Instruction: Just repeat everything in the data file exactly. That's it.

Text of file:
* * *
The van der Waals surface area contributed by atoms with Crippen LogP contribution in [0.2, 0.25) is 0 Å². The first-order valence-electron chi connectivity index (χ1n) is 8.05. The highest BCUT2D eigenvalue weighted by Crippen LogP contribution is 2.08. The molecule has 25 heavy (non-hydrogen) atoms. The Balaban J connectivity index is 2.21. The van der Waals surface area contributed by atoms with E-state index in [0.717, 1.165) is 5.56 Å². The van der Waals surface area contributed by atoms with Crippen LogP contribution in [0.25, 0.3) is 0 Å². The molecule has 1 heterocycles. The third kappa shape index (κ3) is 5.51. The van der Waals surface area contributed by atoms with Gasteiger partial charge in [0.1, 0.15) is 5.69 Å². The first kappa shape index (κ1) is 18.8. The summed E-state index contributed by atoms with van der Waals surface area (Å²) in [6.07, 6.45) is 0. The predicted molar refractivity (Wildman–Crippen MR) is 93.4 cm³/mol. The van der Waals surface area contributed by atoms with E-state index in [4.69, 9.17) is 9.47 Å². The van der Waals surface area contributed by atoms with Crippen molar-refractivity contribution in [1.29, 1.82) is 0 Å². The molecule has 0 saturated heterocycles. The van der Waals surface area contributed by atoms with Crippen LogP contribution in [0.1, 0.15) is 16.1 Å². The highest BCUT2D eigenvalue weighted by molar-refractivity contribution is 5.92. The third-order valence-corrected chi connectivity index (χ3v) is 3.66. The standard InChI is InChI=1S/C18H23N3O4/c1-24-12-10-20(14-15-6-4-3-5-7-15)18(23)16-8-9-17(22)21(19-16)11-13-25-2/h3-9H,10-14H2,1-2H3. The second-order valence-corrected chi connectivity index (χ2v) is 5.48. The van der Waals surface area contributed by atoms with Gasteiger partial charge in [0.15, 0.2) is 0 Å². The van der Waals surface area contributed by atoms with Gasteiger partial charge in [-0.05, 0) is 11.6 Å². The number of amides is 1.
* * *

The van der Waals surface area contributed by atoms with Crippen LogP contribution in [0.2, 0.25) is 0 Å². The first-order valence-electron chi connectivity index (χ1n) is 8.05. The highest BCUT2D eigenvalue weighted by Crippen LogP contribution is 2.08. The molecule has 25 heavy (non-hydrogen) atoms. The Balaban J connectivity index is 2.21. The van der Waals surface area contributed by atoms with E-state index in [0.717, 1.165) is 5.56 Å². The van der Waals surface area contributed by atoms with Crippen LogP contribution in [0.25, 0.3) is 0 Å². The molecule has 1 heterocycles. The third kappa shape index (κ3) is 5.51. The van der Waals surface area contributed by atoms with Gasteiger partial charge in [0.1, 0.15) is 5.69 Å². The first kappa shape index (κ1) is 18.8. The summed E-state index contributed by atoms with van der Waals surface area (Å²) in [6.07, 6.45) is 0. The predicted molar refractivity (Wildman–Crippen MR) is 93.4 cm³/mol. The van der Waals surface area contributed by atoms with E-state index in [4.69, 9.17) is 9.47 Å². The van der Waals surface area contributed by atoms with Crippen molar-refractivity contribution in [1.29, 1.82) is 0 Å². The molecule has 0 saturated heterocycles. The van der Waals surface area contributed by atoms with Crippen LogP contribution in [0.1, 0.15) is 16.1 Å². The highest BCUT2D eigenvalue weighted by molar-refractivity contribution is 5.92. The third-order valence-corrected chi connectivity index (χ3v) is 3.66. The standard InChI is InChI=1S/C18H23N3O4/c1-24-12-10-20(14-15-6-4-3-5-7-15)18(23)16-8-9-17(22)21(19-16)11-13-25-2/h3-9H,10-14H2,1-2H3. The second-order valence-corrected chi connectivity index (χ2v) is 5.48. The van der Waals surface area contributed by atoms with Gasteiger partial charge in [0.15, 0.2) is 0 Å². The van der Waals surface area contributed by atoms with Gasteiger partial charge in [-0.05, 0) is 11.6 Å². The number of amides is 1.